A secret spots guest post by George Magner
Taking a step away from injection moulding and circuit board testing for a moment, friend of Beeline and guest writer George Magner takes us back to what Beeline’s all about – the joy of the journey and the places you discover on the way. In this case a favourite hidden spot of his in the depths of the British West Country. Enjoy!
The Blue Flame is one of the wonders of the ancient world that is the West Country. Like its larger and slightly-more-ancient cousins, the Flame is imbued with it’s own kind of magnetism— a monument to an older, slower, calmer world. Like a cidery Mecca, the faithful flock to this hallowed place with the regularity of the seasons— and indeed, the Flame is best enjoyed in the warmer months, as a coda to the fabulous Mendip-and-moorland riding on offer just beyond the fringes of Bristol.
The Blue Flame
The pub seems to grow out of the drystone walls and hedgerows of the local farms— original, uneven bricks and clapboards, a battered wooden sign swinging in the southwesterly breeze that unceasingly drifts in from the coast. The only clue to its venerable status as a community hub is the lovingly preserved red telephone box outside, cheerfully crimson and fully lit at night—apparently, it still works.
The Flame is one of those places that shouldn’t really exist anymore— a ramshackle independent boozer with absolutely no interest in doing anything differently to how it’s always been done. Local superstition places strict taboos on such seemingly mundane phrases as “profit margin” and “growth”— local drinkers grimace at these incantations as if they were curse words. Rumour has it that the walls are held up by spit and prayer, and that the opaque amber ciders are supplied by local warlocks.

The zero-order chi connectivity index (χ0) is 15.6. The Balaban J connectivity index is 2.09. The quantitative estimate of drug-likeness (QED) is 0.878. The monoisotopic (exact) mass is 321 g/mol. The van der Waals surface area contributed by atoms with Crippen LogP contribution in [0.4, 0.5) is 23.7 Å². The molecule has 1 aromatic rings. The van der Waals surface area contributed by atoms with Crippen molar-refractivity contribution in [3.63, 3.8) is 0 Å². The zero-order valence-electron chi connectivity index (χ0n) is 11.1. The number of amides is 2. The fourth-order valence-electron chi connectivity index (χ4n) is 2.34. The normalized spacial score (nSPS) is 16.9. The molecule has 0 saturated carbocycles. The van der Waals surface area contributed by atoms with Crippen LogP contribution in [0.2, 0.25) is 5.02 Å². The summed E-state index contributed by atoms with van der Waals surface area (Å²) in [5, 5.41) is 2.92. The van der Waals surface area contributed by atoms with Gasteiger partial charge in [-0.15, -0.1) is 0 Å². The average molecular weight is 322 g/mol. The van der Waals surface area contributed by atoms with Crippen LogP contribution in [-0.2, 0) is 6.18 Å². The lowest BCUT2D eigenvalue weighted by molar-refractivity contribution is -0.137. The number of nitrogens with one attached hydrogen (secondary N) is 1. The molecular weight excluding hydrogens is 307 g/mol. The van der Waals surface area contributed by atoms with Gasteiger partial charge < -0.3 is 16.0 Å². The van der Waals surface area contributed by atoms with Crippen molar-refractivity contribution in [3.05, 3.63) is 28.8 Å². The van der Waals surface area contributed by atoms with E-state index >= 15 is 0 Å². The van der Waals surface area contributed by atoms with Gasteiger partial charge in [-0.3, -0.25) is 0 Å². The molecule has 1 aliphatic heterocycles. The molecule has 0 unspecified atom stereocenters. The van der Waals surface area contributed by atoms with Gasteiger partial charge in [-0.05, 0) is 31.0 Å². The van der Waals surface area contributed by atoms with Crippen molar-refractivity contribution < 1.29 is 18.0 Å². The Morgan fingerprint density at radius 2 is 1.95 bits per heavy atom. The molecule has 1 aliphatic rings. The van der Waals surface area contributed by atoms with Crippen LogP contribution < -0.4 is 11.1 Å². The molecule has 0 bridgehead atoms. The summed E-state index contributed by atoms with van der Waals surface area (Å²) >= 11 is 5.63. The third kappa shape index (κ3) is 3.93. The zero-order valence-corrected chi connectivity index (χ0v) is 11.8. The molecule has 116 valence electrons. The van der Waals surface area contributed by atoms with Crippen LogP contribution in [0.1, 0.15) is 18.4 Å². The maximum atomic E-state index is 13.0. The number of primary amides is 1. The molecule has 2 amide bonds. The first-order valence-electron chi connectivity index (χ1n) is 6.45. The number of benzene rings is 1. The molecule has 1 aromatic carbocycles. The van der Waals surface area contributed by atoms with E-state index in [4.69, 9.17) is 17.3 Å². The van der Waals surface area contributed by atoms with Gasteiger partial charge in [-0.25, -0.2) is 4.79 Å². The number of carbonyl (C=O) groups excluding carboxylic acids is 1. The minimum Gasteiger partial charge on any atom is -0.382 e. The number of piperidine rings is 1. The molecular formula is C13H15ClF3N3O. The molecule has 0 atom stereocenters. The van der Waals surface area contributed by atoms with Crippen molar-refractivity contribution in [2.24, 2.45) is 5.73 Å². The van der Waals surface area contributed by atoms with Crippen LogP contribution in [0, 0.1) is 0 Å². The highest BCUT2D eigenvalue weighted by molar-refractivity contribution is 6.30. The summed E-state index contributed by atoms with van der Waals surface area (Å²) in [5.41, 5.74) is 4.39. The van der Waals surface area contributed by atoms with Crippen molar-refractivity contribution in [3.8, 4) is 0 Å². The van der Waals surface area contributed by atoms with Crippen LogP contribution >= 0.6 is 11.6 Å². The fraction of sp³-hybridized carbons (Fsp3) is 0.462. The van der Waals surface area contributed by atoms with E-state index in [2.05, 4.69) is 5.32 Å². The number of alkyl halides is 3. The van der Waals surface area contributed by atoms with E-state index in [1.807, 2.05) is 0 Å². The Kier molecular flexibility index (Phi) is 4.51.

And yet, the Blue Flame thrives. It’s a monument from a bygone era, a temple worshipping an age when cider was better for you than water and bicycles were the radical alternative to the horse and cart for most. It does what it does and is loved for it. It makes absolutely no effort to promote itself, or appeal to the masses with soulless, artificially fizzed lagers. Its beer garden is comparable to the garden of Eden. If you’re lucky, you might find a small, homecooked menu on— although their Sunday Lunches are the stuff of local legend. Only the last Sunday of the month, obviously. It’s nearly always booked out.
What makes the Blue Flame special is that it is, literally, and figuratively, off the grid. Its strange location on the edge of Kenn Moor, near the commuter town of Nailsea, marks a byway long-surpassed by the M5 and the A370; faint silvery threads almost invisible on the opposite sides of the Moor. It’s a route that has passed into obsolescence for the average traveller, and so to pass by you have to go out of your way to reach it.
In other words, it’s a cyclist’s paradise. It’s a place to put in as a waypoint on your Beeline, or a location to memorise on a map before you set out. There’s not much point trying to navigate your way there— better to let your ride out of Bristol, or into the Mendips, drift into the open skies and moorlands that make up so much of old, agricultural Somerset. The roads are long, and poker straight— often for up to a mile at a time. They split in strange crossroads and t-junctions with seemingly little logic— so leave logic at the door. Follow the roads that draw you in. They are the hunting ground of local time-trialists, and you don’t have to be a lycra-bound road warrior to find yourself hunkering into a more aero position and emptying your mind of anything but the pulse of your feet through the pedals. If you care to look up, you’ll find yourselves in the kind of open countryside you probably forgot ever existed. The moors are criss-crossed by canals and rhynes, and are home to everything from badgers to kingfishers. The sort of place you could easily pass by, unless you knew what you were looking for.
And at the end of it all, as the roads reconvene back towards the familiar insulation of modernity, the Blue Flame sits. Once, it was the last watering hole before the farmer’s long miles down to the Mendip market towns. These days, it’s a ramshackle gatekeeper to a long-lost world— if you’re prepared to dispense with the route-planner’s recommendations, and seek it out.